Zumper, the nation’s largest digital marketplace for the housing rental business, has launched a number of new products to encourage online tours.

The timing of the new features is serendipitous, as the real estate industry comes to grips with a way to handle the severe limitation of conducting in-person business.

The company — which is based in San Francisco, a city severely impacted by the coronavirus — is making its new web-based property tour tools free to all users, both landlords and prospective tenants.

With many cities and states enacting strict “shelter-in-place” options and a formal Washington recommendation to only leave your home for essentials, it’s likely Zumper’s new tools will get adequately tested. According to a press release, Zumper’s new tools include:

  • Badges and filters representing live, online virtual touring capabilities via FaceTime, Skype or Google Hangouts
  • Badges representing multimedia tour options, like YouTube video tours and 3D images
  • In-product language encouraging renters to ask about remote or virtual tours and notifying them if a property already offers virtual tours

Zumper CEO and co-founder Anthemos Georgiades said in a press release that customer health remains the priority.

“We are encouraging the entire Zumper community to follow federal and local health guidelines and social distancing is critical right now,” he said. “To support both renters and property owners, we quickly rolled out these new features to help replace in-person tours.”

Zumper also facilitates leasing and rent payments, essentially creating an end-to-end workflow for both parties, aiming to make renting as easy as booking a hotel room — something that’s also not very easy to do right now.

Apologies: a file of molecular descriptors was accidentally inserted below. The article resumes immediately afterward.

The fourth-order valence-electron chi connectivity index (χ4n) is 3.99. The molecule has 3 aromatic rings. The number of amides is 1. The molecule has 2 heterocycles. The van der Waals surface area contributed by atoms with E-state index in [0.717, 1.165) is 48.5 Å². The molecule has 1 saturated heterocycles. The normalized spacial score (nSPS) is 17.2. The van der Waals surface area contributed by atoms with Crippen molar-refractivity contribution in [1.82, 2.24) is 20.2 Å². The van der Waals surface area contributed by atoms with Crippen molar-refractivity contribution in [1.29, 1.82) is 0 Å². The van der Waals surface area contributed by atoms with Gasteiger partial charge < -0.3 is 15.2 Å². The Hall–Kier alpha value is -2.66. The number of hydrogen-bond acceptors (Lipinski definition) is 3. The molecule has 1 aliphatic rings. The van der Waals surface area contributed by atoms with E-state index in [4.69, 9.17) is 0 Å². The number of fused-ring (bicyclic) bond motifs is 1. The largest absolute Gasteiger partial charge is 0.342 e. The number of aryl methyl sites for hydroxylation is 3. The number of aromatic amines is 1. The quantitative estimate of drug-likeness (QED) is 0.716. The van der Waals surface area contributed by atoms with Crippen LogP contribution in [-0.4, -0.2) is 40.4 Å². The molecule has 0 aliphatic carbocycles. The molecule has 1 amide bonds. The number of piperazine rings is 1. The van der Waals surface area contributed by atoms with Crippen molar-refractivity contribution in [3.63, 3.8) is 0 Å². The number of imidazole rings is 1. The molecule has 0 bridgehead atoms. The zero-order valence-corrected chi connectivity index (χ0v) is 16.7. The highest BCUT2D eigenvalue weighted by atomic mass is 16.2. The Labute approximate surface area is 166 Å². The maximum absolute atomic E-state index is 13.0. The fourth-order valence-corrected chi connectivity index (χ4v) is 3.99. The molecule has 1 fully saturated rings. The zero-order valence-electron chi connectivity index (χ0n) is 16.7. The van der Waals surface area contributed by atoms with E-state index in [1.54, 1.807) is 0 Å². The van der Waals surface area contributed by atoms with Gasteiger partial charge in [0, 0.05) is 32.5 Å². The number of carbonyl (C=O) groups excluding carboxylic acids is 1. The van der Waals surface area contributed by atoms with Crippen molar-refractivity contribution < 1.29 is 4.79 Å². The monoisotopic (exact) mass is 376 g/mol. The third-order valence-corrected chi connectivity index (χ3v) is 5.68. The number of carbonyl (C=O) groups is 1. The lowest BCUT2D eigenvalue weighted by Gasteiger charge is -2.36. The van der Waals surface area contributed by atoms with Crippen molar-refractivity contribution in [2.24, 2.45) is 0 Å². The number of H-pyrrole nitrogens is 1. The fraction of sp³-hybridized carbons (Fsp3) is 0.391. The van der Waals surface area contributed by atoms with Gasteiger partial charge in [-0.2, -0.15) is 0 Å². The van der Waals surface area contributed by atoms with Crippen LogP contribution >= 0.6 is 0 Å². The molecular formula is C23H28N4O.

In an email to Inman, Kelsey Grady of Zumper said that the rental industry can’t stop entirely because people need housing right away.

“Zumper is trying to do everything possible to help those that still need to find housing (like new grads who have had to move out of the dorms already) and landlords that desperately need to fill vacancies,” she said.

However, in response to the coronavirus’s impact on the economy, the Department of Housing and Urban Development announced on Wednesday, Mar. 18, that all evictions and foreclosures will be suspended on a national level. This move, while generally considered positive, could have long-term impact on the housing industry over time.

Evictions — in theory — could rise quickly after the virus is controlled, as not every job lost is guaranteed to return. This could put landlords across the country in very challenging positions as they struggle with the idea of evicting tenants as a result of the virus. Socially, it wouldn’t be a good look, even if ultimately legal.

When asked if Zumper is considering how to work alongside its property owner clients in the face of such a bizarre business climate, Crystal Chen, marketing manager and spokeswoman for Zumper, said in an email that eviction is the one area they specifically don’t address with clients.

“Our support team works with landlords on all levels of the rentals process but currently does not give specific advice on how to handle evictions,” Chen said.

Zumper raised $46 million in a Series C round in September of 2018.

It was announced that a good portion of the funds will go toward hiring up to 50 more people to support its technology development efforts, which the company plans to keep on track.

“While we continue to monitor the situation and make adjustments as needed, we currently still plan to move forward with hiring, focused on our sales and engineering teams, and invest in scaling our unique end-to-end transactional tools,” Chen said. “Both sides of the rental market will need our services now more than ever.”

The new features on the Zumper app are available now.

Have a technology product you would like to discuss? Email Craig Rowe

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